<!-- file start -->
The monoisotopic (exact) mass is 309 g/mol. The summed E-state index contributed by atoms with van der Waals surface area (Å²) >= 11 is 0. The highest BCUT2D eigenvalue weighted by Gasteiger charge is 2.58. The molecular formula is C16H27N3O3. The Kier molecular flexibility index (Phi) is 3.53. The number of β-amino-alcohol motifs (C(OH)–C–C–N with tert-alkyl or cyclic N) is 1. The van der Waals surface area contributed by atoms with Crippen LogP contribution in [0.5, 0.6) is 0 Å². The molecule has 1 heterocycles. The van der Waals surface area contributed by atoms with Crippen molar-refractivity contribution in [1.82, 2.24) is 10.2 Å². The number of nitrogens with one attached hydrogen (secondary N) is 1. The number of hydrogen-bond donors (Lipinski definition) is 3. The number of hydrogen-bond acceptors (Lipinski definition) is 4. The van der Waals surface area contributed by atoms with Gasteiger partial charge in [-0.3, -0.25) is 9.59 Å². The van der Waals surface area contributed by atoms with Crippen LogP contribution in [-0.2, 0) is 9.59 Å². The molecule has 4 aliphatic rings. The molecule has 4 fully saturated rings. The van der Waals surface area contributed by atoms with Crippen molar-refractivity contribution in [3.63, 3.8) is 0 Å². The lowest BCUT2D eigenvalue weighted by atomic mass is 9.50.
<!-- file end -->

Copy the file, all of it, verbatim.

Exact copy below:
The monoisotopic (exact) mass is 309 g/mol. The summed E-state index contributed by atoms with van der Waals surface area (Å²) >= 11 is 0. The highest BCUT2D eigenvalue weighted by Gasteiger charge is 2.58. The molecular formula is C16H27N3O3. The Kier molecular flexibility index (Phi) is 3.53. The number of β-amino-alcohol motifs (C(OH)–C–C–N with tert-alkyl or cyclic N) is 1. The van der Waals surface area contributed by atoms with Crippen LogP contribution in [0.5, 0.6) is 0 Å². The molecule has 1 heterocycles. The van der Waals surface area contributed by atoms with Crippen molar-refractivity contribution in [1.82, 2.24) is 10.2 Å². The number of nitrogens with one attached hydrogen (secondary N) is 1. The number of hydrogen-bond donors (Lipinski definition) is 3. The number of hydrogen-bond acceptors (Lipinski definition) is 4. The van der Waals surface area contributed by atoms with Gasteiger partial charge in [-0.3, -0.25) is 9.59 Å². The van der Waals surface area contributed by atoms with Crippen LogP contribution in [-0.2, 0) is 9.59 Å². The molecule has 4 aliphatic rings. The molecule has 4 fully saturated rings. The van der Waals surface area contributed by atoms with Crippen molar-refractivity contribution in [3.63, 3.8) is 0 Å². The lowest BCUT2D eigenvalue weighted by atomic mass is 9.50.